My first question is; did you take an aptitude test and it reports you have an aptitude for police work?

The second is do you understand seniority? You will be on the worst shift with the worst days off for many years in most places. Next you have to graduate a police academy, not everybody does. You will do a FTO program, I was the FTO for 7 years and I terminated 7 trainees in that time. So academy graduation does not guarantee anything.

After that you need to work and be smart.
I took one of those my senior year of highschool, "Hind sight is 20/20", had I taken their advice I'd probably be a lot happier by now with the progress of my career. I love... Ok enjoy my current job, and working to better peoples lives as well as other challenges it offers since I've promoted quickly such as training and overseeing certain aspects we encounter in the field, however it is still just a job not a career anyone takes serious or I can see myself retiring from.

It described me as an "Analytical thinker" and recommended a list of jobs all in law enforcement from game warden to police officer to prison warden. Like a dummy I didn't come to my senses for another 8 years!

To the OP, locate a career center you may discover something else you had no idea you would be suited for or interested in.

Last edited by Just-in; 10-01-2013 at 10:03 PM..
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Old 10-01-2013, 10:15 PM
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I took that aptitude test in high school and I used to think it was a load of BS. It gave me 2 possible career choices: Forrest/Park Ranger and Doughnut Machine Operator. Now that I am thinking about LE it makes sense. lol
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Old 10-02-2013, 1:51 PM
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I will get right on it.
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Old 10-02-2013, 2:51 PM
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You want to be a detective/investigator as opposed to a street cop. Let me suggest that you apply to the Federal Bureau of Prisons as a CO. (Much easier to get in than a State LEO position) Complete your training/one year probationary period. then lateral transfer to your choice of Federal Agency such as DEA, ATF, CPB etc....to many to list. Lateral transfers with the Feds is the ticket. I would spend the year with the BOP completing the BA at a school like National where you can tailor your schedule or online courses.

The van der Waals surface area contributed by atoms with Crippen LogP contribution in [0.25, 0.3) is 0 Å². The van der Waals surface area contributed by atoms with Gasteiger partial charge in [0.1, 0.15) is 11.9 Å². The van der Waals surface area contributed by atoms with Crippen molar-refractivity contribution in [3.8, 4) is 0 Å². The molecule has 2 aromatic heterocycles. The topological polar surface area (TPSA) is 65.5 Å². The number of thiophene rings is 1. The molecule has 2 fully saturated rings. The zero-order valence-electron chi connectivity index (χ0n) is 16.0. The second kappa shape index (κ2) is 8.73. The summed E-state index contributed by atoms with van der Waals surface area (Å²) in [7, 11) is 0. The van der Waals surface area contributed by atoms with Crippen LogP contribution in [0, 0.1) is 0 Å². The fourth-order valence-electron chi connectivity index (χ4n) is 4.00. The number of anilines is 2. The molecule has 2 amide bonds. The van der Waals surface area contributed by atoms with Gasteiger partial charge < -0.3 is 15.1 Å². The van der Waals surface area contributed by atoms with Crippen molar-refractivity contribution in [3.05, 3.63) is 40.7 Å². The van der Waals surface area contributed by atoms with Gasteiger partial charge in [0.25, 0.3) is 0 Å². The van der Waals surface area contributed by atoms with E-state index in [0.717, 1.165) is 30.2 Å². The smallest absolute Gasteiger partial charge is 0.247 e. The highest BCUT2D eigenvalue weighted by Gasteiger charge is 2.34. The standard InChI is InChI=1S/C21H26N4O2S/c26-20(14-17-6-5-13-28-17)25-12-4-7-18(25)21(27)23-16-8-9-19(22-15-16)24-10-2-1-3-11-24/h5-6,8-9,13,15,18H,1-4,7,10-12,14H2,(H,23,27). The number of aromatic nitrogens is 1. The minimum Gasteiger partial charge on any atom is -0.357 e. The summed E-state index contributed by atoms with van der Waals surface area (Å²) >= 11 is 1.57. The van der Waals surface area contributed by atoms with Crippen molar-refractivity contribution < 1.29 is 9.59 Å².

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Old 10-02-2013, 3:18 PM
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You want to be a detective/investigator as opposed to a street cop. Let me suggest that you apply to the Federal Bureau of Prisons as a CO. (Much easier to get in than a State LEO position) Complete your training/one year probationary period. then lateral transfer to your choice of Federal Agency such as DEA, ATF, CPB etc....to many to list. Lateral transfers with the Feds is the ticket. I would spend the year with the BOP completing the BA at a school like National where you can tailor your schedule or online courses.

If he goes this route then CA POST is useless to him. You'd have to be hired by the agency of choice before the training begins and that's a whole other ball game. The 6 - 12 month hiring process is super long and even more so now that the Gov is shut down at the moment.
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Old 10-02-2013, 4:31 PM
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Originally Posted by Boblaw View Post
You want to be a detective/investigator as opposed to a street cop. Let me suggest that you apply to the Federal Bureau of Prisons as a CO. (Much easier to get in than a State LEO position) Complete your training/one year probationary period. then lateral transfer to your choice of Federal Agency such as DEA, ATF, CPB etc....to many to list. Lateral transfers with the Feds is the ticket. I would spend the year with the BOP completing the BA at a school like National where you can tailor your schedule or online courses.
In all due respect, I don't know about this.

There are circumstances where federal law enforcement agencies are limited to laterals from within the fed LEO community, but those lists are extremely competitive. Border Patrol applicants usually have language skills, and transfers from other federal agencies often have already completed some of the required fed training, making them cost effective. There tend to be a lot of veterans on those lists as well. Lateral transfers are not automatic.

A degree from National U is a degree, but it puts the applicant towards the bottom of the list.

While lateral apps within the federal gov can be a viable path, the Bureau of Prisons is one of the worst places to start. There is a reason those jobs are more available than others within the federal system.

Prestigious agencies like the DEA get some great applicants. You need to shine, not just get over the wall.

I think the best card the OP has is his language skill. With the proliferation of Eastern European organized crime, he might be better served looking to agencies that are heavily engaged in high-level organized crime, large metro departments serving cities with big Eastern Euro populations, or more realistically one of the immigration enforcement spin offs that absolutely drool over (qualified) applicants fluent in a less-than-common language.
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Old 10-02-2013, 4:46 PM
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A good start Join the military and or look into a corrections officer job. It worked for me.
Good luck
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Old 10-02-2013, 5:27 PM